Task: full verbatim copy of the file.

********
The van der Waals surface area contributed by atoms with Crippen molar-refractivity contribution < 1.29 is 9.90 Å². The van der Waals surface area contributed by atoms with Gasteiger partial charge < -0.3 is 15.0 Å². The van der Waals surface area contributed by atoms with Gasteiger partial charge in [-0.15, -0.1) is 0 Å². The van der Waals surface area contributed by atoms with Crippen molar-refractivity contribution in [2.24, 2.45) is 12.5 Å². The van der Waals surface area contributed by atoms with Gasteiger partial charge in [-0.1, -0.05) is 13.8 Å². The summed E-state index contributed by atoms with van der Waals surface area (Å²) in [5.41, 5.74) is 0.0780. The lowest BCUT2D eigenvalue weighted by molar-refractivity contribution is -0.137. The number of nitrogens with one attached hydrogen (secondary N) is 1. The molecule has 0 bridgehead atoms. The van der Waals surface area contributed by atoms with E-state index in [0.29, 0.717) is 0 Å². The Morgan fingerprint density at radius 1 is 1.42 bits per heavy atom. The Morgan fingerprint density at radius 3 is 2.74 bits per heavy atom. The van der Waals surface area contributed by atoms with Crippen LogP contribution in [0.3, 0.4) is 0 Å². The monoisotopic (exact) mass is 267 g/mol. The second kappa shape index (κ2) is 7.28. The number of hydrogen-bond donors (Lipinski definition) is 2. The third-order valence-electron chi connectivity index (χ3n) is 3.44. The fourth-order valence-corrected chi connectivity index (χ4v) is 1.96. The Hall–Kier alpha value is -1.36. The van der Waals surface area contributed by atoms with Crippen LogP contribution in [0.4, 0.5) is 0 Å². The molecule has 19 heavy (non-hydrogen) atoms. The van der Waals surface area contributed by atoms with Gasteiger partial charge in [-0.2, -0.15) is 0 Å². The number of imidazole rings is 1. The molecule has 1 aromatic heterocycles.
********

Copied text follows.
The van der Waals surface area contributed by atoms with Crippen molar-refractivity contribution < 1.29 is 9.90 Å². The van der Waals surface area contributed by atoms with Gasteiger partial charge < -0.3 is 15.0 Å². The van der Waals surface area contributed by atoms with Gasteiger partial charge in [-0.15, -0.1) is 0 Å². The van der Waals surface area contributed by atoms with Crippen molar-refractivity contribution in [2.24, 2.45) is 12.5 Å². The van der Waals surface area contributed by atoms with Gasteiger partial charge in [-0.1, -0.05) is 13.8 Å². The summed E-state index contributed by atoms with van der Waals surface area (Å²) in [5.41, 5.74) is 0.0780. The lowest BCUT2D eigenvalue weighted by molar-refractivity contribution is -0.137. The number of nitrogens with one attached hydrogen (secondary N) is 1. The molecule has 0 bridgehead atoms. The van der Waals surface area contributed by atoms with E-state index in [0.29, 0.717) is 0 Å². The Morgan fingerprint density at radius 1 is 1.42 bits per heavy atom. The Morgan fingerprint density at radius 3 is 2.74 bits per heavy atom. The van der Waals surface area contributed by atoms with Crippen LogP contribution in [0.3, 0.4) is 0 Å². The monoisotopic (exact) mass is 267 g/mol. The second kappa shape index (κ2) is 7.28. The number of hydrogen-bond donors (Lipinski definition) is 2. The third-order valence-electron chi connectivity index (χ3n) is 3.44. The fourth-order valence-corrected chi connectivity index (χ4v) is 1.96. The Hall–Kier alpha value is -1.36. The van der Waals surface area contributed by atoms with Crippen LogP contribution in [0.4, 0.5) is 0 Å². The molecule has 19 heavy (non-hydrogen) atoms. The van der Waals surface area contributed by atoms with Gasteiger partial charge in [-0.2, -0.15) is 0 Å². The number of imidazole rings is 1. The molecule has 1 aromatic heterocycles.